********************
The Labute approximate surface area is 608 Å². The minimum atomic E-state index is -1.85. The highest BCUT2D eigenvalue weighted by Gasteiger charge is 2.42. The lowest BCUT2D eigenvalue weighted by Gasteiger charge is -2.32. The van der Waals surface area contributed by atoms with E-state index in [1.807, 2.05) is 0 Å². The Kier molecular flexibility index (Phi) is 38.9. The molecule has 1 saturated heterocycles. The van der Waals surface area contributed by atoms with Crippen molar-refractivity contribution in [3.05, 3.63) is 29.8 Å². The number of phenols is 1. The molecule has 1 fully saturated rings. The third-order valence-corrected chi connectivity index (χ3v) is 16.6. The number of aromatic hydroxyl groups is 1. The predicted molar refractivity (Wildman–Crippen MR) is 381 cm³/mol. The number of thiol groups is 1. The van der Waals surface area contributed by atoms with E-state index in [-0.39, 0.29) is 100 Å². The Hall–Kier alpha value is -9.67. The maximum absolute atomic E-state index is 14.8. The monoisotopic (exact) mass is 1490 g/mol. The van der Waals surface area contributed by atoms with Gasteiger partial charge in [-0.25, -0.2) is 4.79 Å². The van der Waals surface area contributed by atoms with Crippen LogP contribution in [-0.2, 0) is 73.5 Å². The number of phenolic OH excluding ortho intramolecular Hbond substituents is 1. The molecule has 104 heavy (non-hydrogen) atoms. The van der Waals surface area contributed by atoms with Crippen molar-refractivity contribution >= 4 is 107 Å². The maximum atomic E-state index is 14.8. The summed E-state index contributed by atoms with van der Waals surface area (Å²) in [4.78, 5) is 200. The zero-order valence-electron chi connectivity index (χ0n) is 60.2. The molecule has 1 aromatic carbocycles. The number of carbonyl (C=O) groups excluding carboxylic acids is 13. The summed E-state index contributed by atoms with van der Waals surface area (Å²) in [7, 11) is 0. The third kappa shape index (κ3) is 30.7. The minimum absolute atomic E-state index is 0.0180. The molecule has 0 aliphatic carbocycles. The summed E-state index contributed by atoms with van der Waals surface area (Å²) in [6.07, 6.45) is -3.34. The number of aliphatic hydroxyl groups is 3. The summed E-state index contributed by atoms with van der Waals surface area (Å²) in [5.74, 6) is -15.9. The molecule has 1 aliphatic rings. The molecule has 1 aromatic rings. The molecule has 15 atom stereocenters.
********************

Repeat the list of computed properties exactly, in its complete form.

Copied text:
The Labute approximate surface area is 608 Å². The minimum atomic E-state index is -1.85. The highest BCUT2D eigenvalue weighted by Gasteiger charge is 2.42. The lowest BCUT2D eigenvalue weighted by Gasteiger charge is -2.32. The van der Waals surface area contributed by atoms with E-state index in [1.807, 2.05) is 0 Å². The Kier molecular flexibility index (Phi) is 38.9. The molecule has 1 saturated heterocycles. The van der Waals surface area contributed by atoms with Crippen molar-refractivity contribution in [3.05, 3.63) is 29.8 Å². The number of phenols is 1. The molecule has 1 fully saturated rings. The third-order valence-corrected chi connectivity index (χ3v) is 16.6. The number of aromatic hydroxyl groups is 1. The predicted molar refractivity (Wildman–Crippen MR) is 381 cm³/mol. The number of thiol groups is 1. The van der Waals surface area contributed by atoms with E-state index in [-0.39, 0.29) is 100 Å². The Hall–Kier alpha value is -9.67. The maximum absolute atomic E-state index is 14.8. The monoisotopic (exact) mass is 1490 g/mol. The van der Waals surface area contributed by atoms with Gasteiger partial charge in [-0.25, -0.2) is 4.79 Å². The van der Waals surface area contributed by atoms with Crippen LogP contribution in [-0.2, 0) is 73.5 Å². The number of phenolic OH excluding ortho intramolecular Hbond substituents is 1. The molecule has 104 heavy (non-hydrogen) atoms. The van der Waals surface area contributed by atoms with Crippen molar-refractivity contribution >= 4 is 107 Å². The maximum atomic E-state index is 14.8. The summed E-state index contributed by atoms with van der Waals surface area (Å²) in [4.78, 5) is 200. The zero-order valence-electron chi connectivity index (χ0n) is 60.2. The molecule has 1 aromatic carbocycles. The number of carbonyl (C=O) groups excluding carboxylic acids is 13. The summed E-state index contributed by atoms with van der Waals surface area (Å²) in [7, 11) is 0. The third kappa shape index (κ3) is 30.7. The minimum absolute atomic E-state index is 0.0180. The molecule has 0 aliphatic carbocycles. The summed E-state index contributed by atoms with van der Waals surface area (Å²) in [6.07, 6.45) is -3.34. The number of aliphatic hydroxyl groups is 3. The summed E-state index contributed by atoms with van der Waals surface area (Å²) in [5.74, 6) is -15.9. The molecule has 1 aliphatic rings. The molecule has 1 aromatic rings. The molecule has 15 atom stereocenters.